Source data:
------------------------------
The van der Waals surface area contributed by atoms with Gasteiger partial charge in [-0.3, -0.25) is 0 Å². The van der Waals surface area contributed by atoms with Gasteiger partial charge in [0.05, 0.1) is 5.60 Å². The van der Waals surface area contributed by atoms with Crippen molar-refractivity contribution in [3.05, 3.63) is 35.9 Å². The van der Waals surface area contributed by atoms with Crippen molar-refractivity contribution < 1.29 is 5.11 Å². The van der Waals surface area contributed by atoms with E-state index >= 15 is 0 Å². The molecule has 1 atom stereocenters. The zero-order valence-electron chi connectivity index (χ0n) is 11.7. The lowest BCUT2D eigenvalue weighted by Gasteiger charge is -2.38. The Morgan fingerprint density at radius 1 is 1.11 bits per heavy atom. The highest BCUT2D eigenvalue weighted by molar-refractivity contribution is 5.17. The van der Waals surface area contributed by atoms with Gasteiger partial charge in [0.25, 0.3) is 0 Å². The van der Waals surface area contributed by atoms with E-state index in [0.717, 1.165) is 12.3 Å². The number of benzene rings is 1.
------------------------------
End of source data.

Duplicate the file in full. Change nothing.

The van der Waals surface area contributed by atoms with Gasteiger partial charge in [-0.3, -0.25) is 0 Å². The van der Waals surface area contributed by atoms with Gasteiger partial charge in [0.05, 0.1) is 5.60 Å². The van der Waals surface area contributed by atoms with Crippen molar-refractivity contribution in [3.05, 3.63) is 35.9 Å². The van der Waals surface area contributed by atoms with Crippen molar-refractivity contribution < 1.29 is 5.11 Å². The van der Waals surface area contributed by atoms with E-state index >= 15 is 0 Å². The molecule has 1 atom stereocenters. The zero-order valence-electron chi connectivity index (χ0n) is 11.7. The lowest BCUT2D eigenvalue weighted by Gasteiger charge is -2.38. The Morgan fingerprint density at radius 1 is 1.11 bits per heavy atom. The highest BCUT2D eigenvalue weighted by molar-refractivity contribution is 5.17. The van der Waals surface area contributed by atoms with Gasteiger partial charge in [0.25, 0.3) is 0 Å². The van der Waals surface area contributed by atoms with E-state index in [0.717, 1.165) is 12.3 Å². The number of benzene rings is 1.